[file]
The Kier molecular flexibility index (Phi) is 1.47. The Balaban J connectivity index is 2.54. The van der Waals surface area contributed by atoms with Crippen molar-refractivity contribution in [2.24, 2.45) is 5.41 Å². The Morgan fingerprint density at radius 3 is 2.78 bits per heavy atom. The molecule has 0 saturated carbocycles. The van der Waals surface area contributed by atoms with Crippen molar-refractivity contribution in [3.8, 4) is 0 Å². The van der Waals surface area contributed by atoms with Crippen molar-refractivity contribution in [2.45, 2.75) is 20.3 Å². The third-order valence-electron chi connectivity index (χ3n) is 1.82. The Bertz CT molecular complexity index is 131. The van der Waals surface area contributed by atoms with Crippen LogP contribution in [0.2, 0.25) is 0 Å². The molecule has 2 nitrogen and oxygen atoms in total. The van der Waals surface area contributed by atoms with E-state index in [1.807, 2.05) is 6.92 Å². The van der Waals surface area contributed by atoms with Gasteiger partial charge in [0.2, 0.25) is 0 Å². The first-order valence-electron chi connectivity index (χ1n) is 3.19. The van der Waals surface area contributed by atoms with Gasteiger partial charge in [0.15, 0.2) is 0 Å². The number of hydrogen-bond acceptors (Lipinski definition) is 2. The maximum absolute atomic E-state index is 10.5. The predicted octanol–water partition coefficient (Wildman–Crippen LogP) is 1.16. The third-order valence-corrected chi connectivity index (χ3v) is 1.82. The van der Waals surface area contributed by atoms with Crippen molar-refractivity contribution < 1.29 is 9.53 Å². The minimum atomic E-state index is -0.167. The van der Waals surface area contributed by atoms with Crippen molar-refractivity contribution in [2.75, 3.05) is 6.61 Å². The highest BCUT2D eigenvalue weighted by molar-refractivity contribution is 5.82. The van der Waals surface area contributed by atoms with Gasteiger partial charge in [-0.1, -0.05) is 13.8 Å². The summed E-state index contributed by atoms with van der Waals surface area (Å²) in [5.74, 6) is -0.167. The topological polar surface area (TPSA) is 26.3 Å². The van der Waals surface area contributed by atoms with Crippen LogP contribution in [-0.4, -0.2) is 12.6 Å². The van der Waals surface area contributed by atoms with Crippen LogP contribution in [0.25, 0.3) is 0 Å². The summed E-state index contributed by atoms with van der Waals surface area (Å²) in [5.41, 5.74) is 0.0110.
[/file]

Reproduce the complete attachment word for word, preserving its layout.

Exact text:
The Kier molecular flexibility index (Phi) is 1.47. The Balaban J connectivity index is 2.54. The van der Waals surface area contributed by atoms with Crippen molar-refractivity contribution in [2.24, 2.45) is 5.41 Å². The Morgan fingerprint density at radius 3 is 2.78 bits per heavy atom. The molecule has 0 saturated carbocycles. The van der Waals surface area contributed by atoms with Crippen molar-refractivity contribution in [3.8, 4) is 0 Å². The van der Waals surface area contributed by atoms with Crippen molar-refractivity contribution in [2.45, 2.75) is 20.3 Å². The third-order valence-electron chi connectivity index (χ3n) is 1.82. The Bertz CT molecular complexity index is 131. The van der Waals surface area contributed by atoms with Crippen LogP contribution in [0.2, 0.25) is 0 Å². The molecule has 2 nitrogen and oxygen atoms in total. The van der Waals surface area contributed by atoms with E-state index in [1.807, 2.05) is 6.92 Å². The van der Waals surface area contributed by atoms with Gasteiger partial charge in [0.2, 0.25) is 0 Å². The first-order valence-electron chi connectivity index (χ1n) is 3.19. The van der Waals surface area contributed by atoms with Gasteiger partial charge in [0.15, 0.2) is 0 Å². The number of hydrogen-bond acceptors (Lipinski definition) is 2. The maximum absolute atomic E-state index is 10.5. The predicted octanol–water partition coefficient (Wildman–Crippen LogP) is 1.16. The third-order valence-corrected chi connectivity index (χ3v) is 1.82. The van der Waals surface area contributed by atoms with Crippen molar-refractivity contribution < 1.29 is 9.53 Å². The minimum atomic E-state index is -0.167. The van der Waals surface area contributed by atoms with Crippen molar-refractivity contribution in [2.75, 3.05) is 6.61 Å². The highest BCUT2D eigenvalue weighted by molar-refractivity contribution is 5.82. The van der Waals surface area contributed by atoms with Gasteiger partial charge in [-0.1, -0.05) is 13.8 Å². The summed E-state index contributed by atoms with van der Waals surface area (Å²) in [5.74, 6) is -0.167. The topological polar surface area (TPSA) is 26.3 Å². The van der Waals surface area contributed by atoms with Crippen LogP contribution in [-0.4, -0.2) is 12.6 Å². The van der Waals surface area contributed by atoms with Crippen LogP contribution in [0.25, 0.3) is 0 Å². The summed E-state index contributed by atoms with van der Waals surface area (Å²) in [5.41, 5.74) is 0.0110.